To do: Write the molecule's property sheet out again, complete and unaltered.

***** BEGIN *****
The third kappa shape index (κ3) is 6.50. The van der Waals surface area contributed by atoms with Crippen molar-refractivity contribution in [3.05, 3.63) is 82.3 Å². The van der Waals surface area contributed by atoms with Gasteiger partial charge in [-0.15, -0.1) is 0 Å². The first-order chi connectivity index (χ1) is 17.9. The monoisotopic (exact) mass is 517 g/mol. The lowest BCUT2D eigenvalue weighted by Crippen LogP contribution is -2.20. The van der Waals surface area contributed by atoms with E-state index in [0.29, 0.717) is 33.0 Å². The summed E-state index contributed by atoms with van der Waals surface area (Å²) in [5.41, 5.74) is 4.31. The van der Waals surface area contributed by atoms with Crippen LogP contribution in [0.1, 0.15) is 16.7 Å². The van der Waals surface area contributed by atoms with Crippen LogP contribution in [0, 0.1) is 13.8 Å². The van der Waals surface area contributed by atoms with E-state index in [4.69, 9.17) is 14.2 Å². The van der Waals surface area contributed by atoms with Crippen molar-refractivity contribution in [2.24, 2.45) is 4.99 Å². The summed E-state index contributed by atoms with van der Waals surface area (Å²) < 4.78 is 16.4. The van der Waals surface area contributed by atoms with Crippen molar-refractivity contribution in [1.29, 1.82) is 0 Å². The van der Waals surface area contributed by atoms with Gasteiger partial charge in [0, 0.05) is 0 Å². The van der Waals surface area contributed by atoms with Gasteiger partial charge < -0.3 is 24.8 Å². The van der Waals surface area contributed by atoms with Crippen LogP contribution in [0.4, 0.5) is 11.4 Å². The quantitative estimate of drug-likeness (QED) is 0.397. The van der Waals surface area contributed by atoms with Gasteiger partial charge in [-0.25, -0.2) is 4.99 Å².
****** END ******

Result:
The third kappa shape index (κ3) is 6.50. The van der Waals surface area contributed by atoms with Crippen molar-refractivity contribution in [3.05, 3.63) is 82.3 Å². The van der Waals surface area contributed by atoms with Gasteiger partial charge in [-0.15, -0.1) is 0 Å². The first-order chi connectivity index (χ1) is 17.9. The monoisotopic (exact) mass is 517 g/mol. The lowest BCUT2D eigenvalue weighted by Crippen LogP contribution is -2.20. The van der Waals surface area contributed by atoms with E-state index in [0.29, 0.717) is 33.0 Å². The summed E-state index contributed by atoms with van der Waals surface area (Å²) in [5.41, 5.74) is 4.31. The van der Waals surface area contributed by atoms with Crippen LogP contribution in [0.1, 0.15) is 16.7 Å². The van der Waals surface area contributed by atoms with Crippen LogP contribution in [0, 0.1) is 13.8 Å². The van der Waals surface area contributed by atoms with E-state index in [4.69, 9.17) is 14.2 Å². The van der Waals surface area contributed by atoms with Crippen molar-refractivity contribution in [2.24, 2.45) is 4.99 Å². The summed E-state index contributed by atoms with van der Waals surface area (Å²) < 4.78 is 16.4. The van der Waals surface area contributed by atoms with Crippen molar-refractivity contribution in [1.29, 1.82) is 0 Å². The van der Waals surface area contributed by atoms with Gasteiger partial charge in [0, 0.05) is 0 Å². The van der Waals surface area contributed by atoms with Gasteiger partial charge < -0.3 is 24.8 Å². The van der Waals surface area contributed by atoms with Crippen LogP contribution in [0.4, 0.5) is 11.4 Å². The quantitative estimate of drug-likeness (QED) is 0.397. The van der Waals surface area contributed by atoms with Gasteiger partial charge in [-0.25, -0.2) is 4.99 Å².